Testing students for academic achievement or competency is not new. As early as the 1970s, some states were making adequate performance on “exit examinations” a prerequisite for high school graduation. This was done in an effort to enhance teacher quality as well as student achievement during an era when many questions were raised by parents, educators, and the public at large about the seeming lack of basic skills in high school graduates.
While varying and inconsistent approaches have been taken to measure student performance at the elementary school level, there is more unison in setting certain minimum criteria for graduation from high school. The vast majority of states require an overall accumulation of “Carnegie units” (reflecting the number of classroom hours spent learning) in addition to passing grades in certain core subjects. But by 2002, nearly half of all states required (or were planning to require within the next two years) “exit exams” in addition to accumulated credit hours in order for students to receive diplomas evidencing high school graduation.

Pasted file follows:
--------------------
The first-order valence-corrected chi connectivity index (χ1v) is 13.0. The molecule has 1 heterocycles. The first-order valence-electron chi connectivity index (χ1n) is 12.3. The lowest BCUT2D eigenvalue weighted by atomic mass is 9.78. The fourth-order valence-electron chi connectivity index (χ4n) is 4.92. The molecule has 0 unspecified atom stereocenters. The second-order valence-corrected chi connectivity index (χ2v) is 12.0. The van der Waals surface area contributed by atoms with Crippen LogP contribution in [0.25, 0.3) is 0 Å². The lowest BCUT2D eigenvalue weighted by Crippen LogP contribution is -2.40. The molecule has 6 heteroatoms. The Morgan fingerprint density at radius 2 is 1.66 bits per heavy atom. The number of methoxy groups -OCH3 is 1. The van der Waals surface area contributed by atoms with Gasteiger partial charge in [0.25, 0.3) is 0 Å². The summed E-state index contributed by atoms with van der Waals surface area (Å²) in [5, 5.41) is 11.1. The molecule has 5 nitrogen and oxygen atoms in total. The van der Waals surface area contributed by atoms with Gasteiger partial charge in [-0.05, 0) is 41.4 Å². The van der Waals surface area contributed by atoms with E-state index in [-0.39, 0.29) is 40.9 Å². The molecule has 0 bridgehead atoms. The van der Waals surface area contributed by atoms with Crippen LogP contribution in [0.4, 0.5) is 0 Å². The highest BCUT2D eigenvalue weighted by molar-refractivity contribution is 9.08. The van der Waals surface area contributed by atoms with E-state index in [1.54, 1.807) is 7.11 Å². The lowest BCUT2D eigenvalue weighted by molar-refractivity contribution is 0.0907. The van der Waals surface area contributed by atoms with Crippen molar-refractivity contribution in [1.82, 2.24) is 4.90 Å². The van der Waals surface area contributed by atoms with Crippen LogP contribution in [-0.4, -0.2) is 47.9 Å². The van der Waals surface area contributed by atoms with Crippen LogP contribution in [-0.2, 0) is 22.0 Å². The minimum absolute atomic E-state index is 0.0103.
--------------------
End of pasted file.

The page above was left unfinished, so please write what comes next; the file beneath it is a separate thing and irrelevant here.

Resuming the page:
Competency Testing: Related Pages
- “Exit Examinations” for High School Graduates
- Legal Authority for Setting Educational Standards
- Legal Challenges to Educational Testing
- High School Graduation Exit Options
- State Laws
- Additional Resources